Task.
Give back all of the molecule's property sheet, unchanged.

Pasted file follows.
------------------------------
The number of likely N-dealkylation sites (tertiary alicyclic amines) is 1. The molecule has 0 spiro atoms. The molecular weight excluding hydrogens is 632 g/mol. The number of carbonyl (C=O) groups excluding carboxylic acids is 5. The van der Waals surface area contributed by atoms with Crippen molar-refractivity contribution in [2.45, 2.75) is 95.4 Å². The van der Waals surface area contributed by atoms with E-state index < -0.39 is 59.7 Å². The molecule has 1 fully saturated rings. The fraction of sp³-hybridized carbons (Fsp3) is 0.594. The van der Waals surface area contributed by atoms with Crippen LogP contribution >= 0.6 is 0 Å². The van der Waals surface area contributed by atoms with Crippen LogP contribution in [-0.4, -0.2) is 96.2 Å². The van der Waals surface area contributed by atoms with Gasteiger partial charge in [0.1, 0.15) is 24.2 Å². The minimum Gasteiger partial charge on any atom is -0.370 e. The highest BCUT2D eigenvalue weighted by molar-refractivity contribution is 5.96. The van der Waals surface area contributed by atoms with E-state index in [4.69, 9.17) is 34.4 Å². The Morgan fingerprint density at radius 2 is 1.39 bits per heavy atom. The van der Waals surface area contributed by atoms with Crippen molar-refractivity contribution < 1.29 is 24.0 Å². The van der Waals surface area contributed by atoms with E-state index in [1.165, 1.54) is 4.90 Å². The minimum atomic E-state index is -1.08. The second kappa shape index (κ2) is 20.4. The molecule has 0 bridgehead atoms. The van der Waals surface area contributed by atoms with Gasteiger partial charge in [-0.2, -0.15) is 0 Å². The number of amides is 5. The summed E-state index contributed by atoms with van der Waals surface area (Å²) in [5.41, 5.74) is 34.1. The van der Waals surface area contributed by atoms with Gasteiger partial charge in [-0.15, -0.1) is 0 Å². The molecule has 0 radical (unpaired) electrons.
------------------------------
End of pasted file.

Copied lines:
The number of likely N-dealkylation sites (tertiary alicyclic amines) is 1. The molecule has 0 spiro atoms. The molecular weight excluding hydrogens is 632 g/mol. The number of carbonyl (C=O) groups excluding carboxylic acids is 5. The van der Waals surface area contributed by atoms with Crippen molar-refractivity contribution in [2.45, 2.75) is 95.4 Å². The van der Waals surface area contributed by atoms with E-state index < -0.39 is 59.7 Å². The molecule has 1 fully saturated rings. The fraction of sp³-hybridized carbons (Fsp3) is 0.594. The van der Waals surface area contributed by atoms with Crippen LogP contribution >= 0.6 is 0 Å². The van der Waals surface area contributed by atoms with Crippen LogP contribution in [-0.4, -0.2) is 96.2 Å². The van der Waals surface area contributed by atoms with Gasteiger partial charge in [0.1, 0.15) is 24.2 Å². The minimum Gasteiger partial charge on any atom is -0.370 e. The highest BCUT2D eigenvalue weighted by molar-refractivity contribution is 5.96. The van der Waals surface area contributed by atoms with E-state index in [4.69, 9.17) is 34.4 Å². The Morgan fingerprint density at radius 2 is 1.39 bits per heavy atom. The van der Waals surface area contributed by atoms with Crippen molar-refractivity contribution < 1.29 is 24.0 Å². The van der Waals surface area contributed by atoms with E-state index in [1.165, 1.54) is 4.90 Å². The minimum atomic E-state index is -1.08. The second kappa shape index (κ2) is 20.4. The molecule has 0 bridgehead atoms. The van der Waals surface area contributed by atoms with Gasteiger partial charge in [-0.2, -0.15) is 0 Å². The number of amides is 5. The summed E-state index contributed by atoms with van der Waals surface area (Å²) in [5.41, 5.74) is 34.1. The van der Waals surface area contributed by atoms with Gasteiger partial charge in [-0.15, -0.1) is 0 Å². The molecule has 0 radical (unpaired) electrons.